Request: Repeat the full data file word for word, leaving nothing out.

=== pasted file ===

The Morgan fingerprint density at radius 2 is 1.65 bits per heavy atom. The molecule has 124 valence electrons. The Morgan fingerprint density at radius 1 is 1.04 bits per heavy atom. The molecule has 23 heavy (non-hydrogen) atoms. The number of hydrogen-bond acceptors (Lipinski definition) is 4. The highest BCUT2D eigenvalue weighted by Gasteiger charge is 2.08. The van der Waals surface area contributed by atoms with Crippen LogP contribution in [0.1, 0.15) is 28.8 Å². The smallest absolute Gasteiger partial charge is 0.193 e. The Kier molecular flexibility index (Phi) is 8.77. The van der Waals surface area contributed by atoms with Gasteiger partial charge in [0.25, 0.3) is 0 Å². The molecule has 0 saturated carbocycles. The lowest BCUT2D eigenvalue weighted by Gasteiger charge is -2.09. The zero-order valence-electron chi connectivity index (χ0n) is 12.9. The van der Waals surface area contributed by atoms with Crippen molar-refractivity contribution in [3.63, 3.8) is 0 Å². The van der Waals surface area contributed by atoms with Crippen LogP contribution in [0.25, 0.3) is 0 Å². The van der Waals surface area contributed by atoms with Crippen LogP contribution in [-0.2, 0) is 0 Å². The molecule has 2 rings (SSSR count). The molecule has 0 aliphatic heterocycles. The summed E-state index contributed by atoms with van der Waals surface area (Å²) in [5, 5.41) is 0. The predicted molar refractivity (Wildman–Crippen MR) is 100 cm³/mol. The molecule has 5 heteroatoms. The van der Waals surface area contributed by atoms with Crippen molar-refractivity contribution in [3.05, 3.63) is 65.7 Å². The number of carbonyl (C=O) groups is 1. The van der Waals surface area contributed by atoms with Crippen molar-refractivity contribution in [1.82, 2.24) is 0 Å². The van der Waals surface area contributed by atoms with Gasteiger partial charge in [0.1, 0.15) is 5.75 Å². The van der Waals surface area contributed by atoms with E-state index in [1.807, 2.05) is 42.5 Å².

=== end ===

The Morgan fingerprint density at radius 2 is 1.65 bits per heavy atom. The molecule has 124 valence electrons. The Morgan fingerprint density at radius 1 is 1.04 bits per heavy atom. The molecule has 23 heavy (non-hydrogen) atoms. The number of hydrogen-bond acceptors (Lipinski definition) is 4. The highest BCUT2D eigenvalue weighted by Gasteiger charge is 2.08. The van der Waals surface area contributed by atoms with Crippen LogP contribution in [0.1, 0.15) is 28.8 Å². The smallest absolute Gasteiger partial charge is 0.193 e. The Kier molecular flexibility index (Phi) is 8.77. The van der Waals surface area contributed by atoms with Gasteiger partial charge in [0.25, 0.3) is 0 Å². The molecule has 0 saturated carbocycles. The lowest BCUT2D eigenvalue weighted by Gasteiger charge is -2.09. The zero-order valence-electron chi connectivity index (χ0n) is 12.9. The van der Waals surface area contributed by atoms with Crippen molar-refractivity contribution in [3.63, 3.8) is 0 Å². The van der Waals surface area contributed by atoms with Crippen LogP contribution in [0.25, 0.3) is 0 Å². The van der Waals surface area contributed by atoms with Crippen LogP contribution in [-0.2, 0) is 0 Å². The molecule has 2 rings (SSSR count). The molecule has 0 aliphatic heterocycles. The summed E-state index contributed by atoms with van der Waals surface area (Å²) in [5, 5.41) is 0. The predicted molar refractivity (Wildman–Crippen MR) is 100 cm³/mol. The molecule has 5 heteroatoms. The van der Waals surface area contributed by atoms with Crippen molar-refractivity contribution in [3.05, 3.63) is 65.7 Å². The number of carbonyl (C=O) groups is 1. The van der Waals surface area contributed by atoms with Crippen molar-refractivity contribution in [1.82, 2.24) is 0 Å². The van der Waals surface area contributed by atoms with Gasteiger partial charge in [0.1, 0.15) is 5.75 Å². The van der Waals surface area contributed by atoms with E-state index in [1.807, 2.05) is 42.5 Å².